bammie : (CNOOC) - Slim overseas pickings for mainland oil
January 8, 2005
If China National Offshore Oil Corp (CNOOC) makes a bid for Unocal Corp, a second-tier United States energy company, it will underscore just how hungry China's oil majors are for overseas production assets - and just how few of them are on the table.
``There is just not much out there to buy,'' said a US-based Chinese industry source.
CNOOC and its larger rivals, China National Petroleum Corp and Sinopec, are on the prowl for oil and natural gas reserves just about anywhere they can find them.
Yet much of the world's current and future production is already locked up either by international majors too big to swallow such as Exxon-Mobil, or state-owned companies such as Saudi Aramco and Kuwait Petroleum that will never sell.
That leaves the smaller players, and thanks to the industry consolidation of the past two decades, there are not many around - and the best ones were taken years ago.
Enter Unocal, the former Union Oil Co of California, which was never much more than a bit player in the US oil business but has a grab-bag of Asian production assets that has caught CNOOC's eye.
The Financial Times on Friday reported that CNOOC is considering offering more than US$13 billion (HK$101.4 billion) for the outfit, which would be partly financed by selling the company's US assets. Xiao Zongwei, director of investor relations at CNOOC, declined to comment on the report. An acquisition would give CNOOC, the dominant Chinese offshore producer, a collection of production assets scattered across the region, including reserves in Bangladesh, Thailand, Burma, Azerbaijan and Indonesia.
Though significant, these reserves are not much by international standards and its current production would not go far to meet China's rapidly-growing oil needs.
Unocal's net proved reserves including crude oil, condensate and natural gas liquids have fallen steadily over the past three years to 675 million barrels last year from 693 million barrels in 2001, says the company.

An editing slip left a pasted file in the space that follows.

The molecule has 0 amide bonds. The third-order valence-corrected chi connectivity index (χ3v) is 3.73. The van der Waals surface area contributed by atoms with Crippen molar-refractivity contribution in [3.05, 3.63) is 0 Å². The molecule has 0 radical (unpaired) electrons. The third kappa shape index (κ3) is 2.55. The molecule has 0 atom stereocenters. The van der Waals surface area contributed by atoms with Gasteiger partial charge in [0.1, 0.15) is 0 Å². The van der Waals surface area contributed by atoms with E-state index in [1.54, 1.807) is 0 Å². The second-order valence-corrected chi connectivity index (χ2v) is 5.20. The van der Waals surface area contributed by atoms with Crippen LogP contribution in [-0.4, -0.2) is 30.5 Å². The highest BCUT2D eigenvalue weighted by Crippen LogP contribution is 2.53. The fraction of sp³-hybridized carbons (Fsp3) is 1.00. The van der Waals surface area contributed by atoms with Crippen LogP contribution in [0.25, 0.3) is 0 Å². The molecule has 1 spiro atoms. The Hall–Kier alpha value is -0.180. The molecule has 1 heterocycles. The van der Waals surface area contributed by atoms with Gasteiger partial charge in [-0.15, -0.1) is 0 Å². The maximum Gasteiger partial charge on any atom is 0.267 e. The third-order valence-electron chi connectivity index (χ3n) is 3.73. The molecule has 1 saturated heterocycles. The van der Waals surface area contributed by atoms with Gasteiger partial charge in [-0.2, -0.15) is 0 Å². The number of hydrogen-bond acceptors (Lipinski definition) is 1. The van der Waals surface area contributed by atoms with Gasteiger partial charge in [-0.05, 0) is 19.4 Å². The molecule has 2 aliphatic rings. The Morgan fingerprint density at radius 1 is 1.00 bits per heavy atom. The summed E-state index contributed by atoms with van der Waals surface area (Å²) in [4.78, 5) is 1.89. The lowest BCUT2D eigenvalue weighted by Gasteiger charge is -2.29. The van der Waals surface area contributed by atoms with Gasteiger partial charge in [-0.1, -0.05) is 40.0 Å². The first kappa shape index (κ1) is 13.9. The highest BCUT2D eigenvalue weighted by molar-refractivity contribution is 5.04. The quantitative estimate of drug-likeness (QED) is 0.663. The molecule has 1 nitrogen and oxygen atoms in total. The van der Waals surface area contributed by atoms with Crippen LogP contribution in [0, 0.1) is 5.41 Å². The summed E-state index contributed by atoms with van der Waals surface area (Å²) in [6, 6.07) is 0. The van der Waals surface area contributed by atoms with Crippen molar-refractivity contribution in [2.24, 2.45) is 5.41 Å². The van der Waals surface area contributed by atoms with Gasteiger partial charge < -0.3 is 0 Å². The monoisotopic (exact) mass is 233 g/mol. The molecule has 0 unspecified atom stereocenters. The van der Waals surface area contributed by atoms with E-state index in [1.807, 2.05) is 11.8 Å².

Production has been dwindling, too. It sank to 160,000 barrels a day in 2003 from to 170,000 in 2001. In Thailand, home to Unocal's biggest Asian reserves, daily production is a modest 20,000 barrels per day, though the company plans to double that by 2006.
Still, that is better than nothing, and despite an increasingly aggressive search, China's oil firms thus far have not had much success in landing major new sources of supply.
In CNOOC's case, its major invest-ments are in the Northwest Shelf venture in Australia and some Indonesian production, along with a recent foray into Burma.
There has also been speculation that CNOOC wants to buy Royal Dutch/Shell's stake in Australia's Woodside Petroleum.
That could boost CNOOC's production by 14 percent over its projected 2004 output of 140 to 145 million barrels of oil equivalent.
Currently, CNOOC's production is mostly offshore China, and the International Energy Agency reckons the mainland can rely heavily on those areas for the next five years. Yet recent discoveries there have proved disappointing, a key reason China's oil production is stagnating. Mainland output will average 3.52 million barrels per day this year, up only 1.7 percent or 60,000 barrels per day from 3.46 million in 2004, with two-thirds of that increase coming from offshore fields.
CNOOC's total net proved reserves, which include fields in the Bohai Bay, East China Sea and other offshore areas, edged up 5.5 percent to 2.1 billion barrels of oil equivalent in 2003.